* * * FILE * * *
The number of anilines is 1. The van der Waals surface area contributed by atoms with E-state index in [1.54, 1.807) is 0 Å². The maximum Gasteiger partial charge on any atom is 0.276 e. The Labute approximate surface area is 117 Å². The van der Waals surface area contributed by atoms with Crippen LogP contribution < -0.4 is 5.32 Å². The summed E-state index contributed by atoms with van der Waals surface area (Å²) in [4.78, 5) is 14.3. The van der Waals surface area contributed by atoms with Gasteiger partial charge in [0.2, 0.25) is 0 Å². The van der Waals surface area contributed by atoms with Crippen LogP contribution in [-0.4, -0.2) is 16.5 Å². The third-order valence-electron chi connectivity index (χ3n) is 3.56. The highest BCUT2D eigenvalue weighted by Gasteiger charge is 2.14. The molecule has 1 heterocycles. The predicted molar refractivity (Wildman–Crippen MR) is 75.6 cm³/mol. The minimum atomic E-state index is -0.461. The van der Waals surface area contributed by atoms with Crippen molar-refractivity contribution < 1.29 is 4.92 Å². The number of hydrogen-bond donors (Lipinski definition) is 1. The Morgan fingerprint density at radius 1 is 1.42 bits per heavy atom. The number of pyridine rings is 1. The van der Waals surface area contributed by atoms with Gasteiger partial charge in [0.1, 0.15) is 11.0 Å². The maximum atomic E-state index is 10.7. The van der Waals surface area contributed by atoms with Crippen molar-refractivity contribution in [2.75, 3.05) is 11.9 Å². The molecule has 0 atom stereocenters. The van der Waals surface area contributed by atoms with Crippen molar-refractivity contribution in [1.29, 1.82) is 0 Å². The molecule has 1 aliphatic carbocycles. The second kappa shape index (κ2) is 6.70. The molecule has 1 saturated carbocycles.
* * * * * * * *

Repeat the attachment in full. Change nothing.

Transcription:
The number of anilines is 1. The van der Waals surface area contributed by atoms with E-state index in [1.54, 1.807) is 0 Å². The maximum Gasteiger partial charge on any atom is 0.276 e. The Labute approximate surface area is 117 Å². The van der Waals surface area contributed by atoms with Crippen LogP contribution < -0.4 is 5.32 Å². The summed E-state index contributed by atoms with van der Waals surface area (Å²) in [4.78, 5) is 14.3. The van der Waals surface area contributed by atoms with Gasteiger partial charge in [0.2, 0.25) is 0 Å². The van der Waals surface area contributed by atoms with Crippen LogP contribution in [-0.4, -0.2) is 16.5 Å². The third-order valence-electron chi connectivity index (χ3n) is 3.56. The highest BCUT2D eigenvalue weighted by Gasteiger charge is 2.14. The molecule has 1 heterocycles. The predicted molar refractivity (Wildman–Crippen MR) is 75.6 cm³/mol. The minimum atomic E-state index is -0.461. The van der Waals surface area contributed by atoms with Crippen molar-refractivity contribution < 1.29 is 4.92 Å². The number of hydrogen-bond donors (Lipinski definition) is 1. The Morgan fingerprint density at radius 1 is 1.42 bits per heavy atom. The number of pyridine rings is 1. The van der Waals surface area contributed by atoms with Gasteiger partial charge in [0.1, 0.15) is 11.0 Å². The maximum atomic E-state index is 10.7. The van der Waals surface area contributed by atoms with Crippen molar-refractivity contribution in [2.75, 3.05) is 11.9 Å². The molecule has 0 atom stereocenters. The van der Waals surface area contributed by atoms with Crippen molar-refractivity contribution in [1.29, 1.82) is 0 Å². The molecule has 1 aliphatic carbocycles. The second kappa shape index (κ2) is 6.70. The molecule has 1 saturated carbocycles.